In Hurricane Sandy’s wake, one thing is certain: our coastline, so important to Rhode Island’s image and economy, is going to be under increasing threat in years to come. In fact, the same holds true for much of the entire eastern seaboard of the country, all the way down to the tip of the Florida peninsula. Sandy was billed as the “Storm of the Century,” which is obviously getting ahead of things when you consider that there are 82 years remaining in the current century. Perhaps it will indeed be the storm of the decade (let’s hope so), but it will certainly be followed by future eastern seaboard killer storms that may make Sandy’s destructive energies seem minor in comparison.
That’s because ocean levels are rising with the melting of the Arctic polar ice cap, which has been melting during the summer months at an unprecedented rate in recent years. There are even continuing effects from the last ice age to deal with. Rhode Island has 400 miles of coastline, and our coast is actually sinking due to the effects of continued ice sheet melting from the last glacial period. Mid-Atlantic land sinking is in response to an uplift of land in more northern latitudes above us; as the northern portions of North America and European land areas rise, ours fall.
So while the world’s sea level has risen between 6 and 8 inches during the last 100 years, the sea level in the eastern Atlantic has risen even more: between 12 and 16 inches in the last 100 years. The rate of sea level rise during the last 100 years has been more than twice the average rate over the last few thousand years (figures cited from the EPA document, The Likelihood of Shore Protection Along the Atlantic Coast, Vol. 2, 2010.)
One can argue about the causes of global warming, but not its effects: a 1-percent rise in temperature has caused a sea level rise of 1 to 2 inches. Over the next 100 years, the sea level could rise another 2 feet. Further out, melting of the Greenland and even Antarctica ice sheets could cause a sea level rise of 5 to 10 feet. There is a scary trajectory map of the eastern seaboard that shows much of the present coastline gone in 50 years, to include New York City, the Outer Banks of North Carolina and most of Florida.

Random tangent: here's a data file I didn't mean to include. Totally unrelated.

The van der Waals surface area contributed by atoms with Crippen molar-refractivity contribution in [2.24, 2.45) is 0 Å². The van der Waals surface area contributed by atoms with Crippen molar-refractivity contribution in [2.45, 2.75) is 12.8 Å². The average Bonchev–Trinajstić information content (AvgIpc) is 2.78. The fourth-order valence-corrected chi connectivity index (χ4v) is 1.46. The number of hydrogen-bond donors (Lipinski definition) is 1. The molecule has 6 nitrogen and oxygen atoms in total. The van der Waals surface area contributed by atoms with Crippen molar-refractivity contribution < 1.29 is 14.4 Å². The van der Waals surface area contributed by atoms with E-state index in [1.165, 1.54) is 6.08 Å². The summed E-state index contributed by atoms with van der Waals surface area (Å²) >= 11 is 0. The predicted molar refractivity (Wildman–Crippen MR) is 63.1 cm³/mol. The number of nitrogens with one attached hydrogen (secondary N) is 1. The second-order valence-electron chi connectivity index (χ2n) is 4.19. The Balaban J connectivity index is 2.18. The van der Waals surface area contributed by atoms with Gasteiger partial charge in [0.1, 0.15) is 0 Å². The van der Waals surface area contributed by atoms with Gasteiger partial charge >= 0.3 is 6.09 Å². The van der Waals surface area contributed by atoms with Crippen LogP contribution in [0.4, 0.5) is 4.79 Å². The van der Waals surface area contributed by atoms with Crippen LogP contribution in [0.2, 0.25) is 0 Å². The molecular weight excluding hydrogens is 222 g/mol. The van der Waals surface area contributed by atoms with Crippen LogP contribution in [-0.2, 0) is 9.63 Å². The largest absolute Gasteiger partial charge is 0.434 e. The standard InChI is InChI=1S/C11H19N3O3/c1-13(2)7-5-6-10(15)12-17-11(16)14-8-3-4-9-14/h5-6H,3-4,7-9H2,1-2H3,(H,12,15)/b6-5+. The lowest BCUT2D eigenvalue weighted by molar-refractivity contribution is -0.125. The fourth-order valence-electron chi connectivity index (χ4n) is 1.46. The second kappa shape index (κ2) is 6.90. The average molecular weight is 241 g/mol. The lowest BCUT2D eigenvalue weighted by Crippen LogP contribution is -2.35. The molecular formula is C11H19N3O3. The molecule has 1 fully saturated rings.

Higher ocean levels, whipped by hurricane strength winds, means more ocean water pushed onto coastal land, much of it at or below sea level to begin with.
We’ve all seen the images of devastation from our own Misquamicut shoreline, down through Connecticut, in Queens, N.Y. and across the Jersey shore – buildings ravaged by wind and tidal surge. When we look at aerial views of the destruction, it does seem obvious when we consider how close to the waterline the buildings are in the first place.
Beach erosion is taking place along our coast with every storm, so one day the Ocean Mist bar, which seems to be the image of the state’s plucky resistance to the water, will get swallowed up and washed away. And the Ocean Mist is far from the only structure that sits in harm’s way – there are entire communities perilously close to the water’s edge. That’s why we need to start looking at ways to fortify and even realign our coastal areas and curtail, if possible, risky seaside development. That should start in Westerly with the Misquamicut area. If you’ve been to Misquamicut Beach of late, you’ve probably noticed that there really isn’t much beach left there at all; just a thin strip is all that remains of one of the state’s great former beaches. Rebuilding directly across the road on such vulnerable land – and perhaps at Roy Carpenter’s Beach, too, just up the coast, also hard hit by Sandy – will simply be an invitation to the next path of destruction from an unstoppable ocean.
Rhode Island’s Coastal Management Resources Council (CMRC), which is tasked with preserving, protecting and responsibly developing our shoreline areas, should take a hard look at our numerous vulnerabilities in light of Hurricane Sandy – and with an eye to Sandy’s future big brother or sister that will surely come our way, perhaps straight up Narragansett Bay.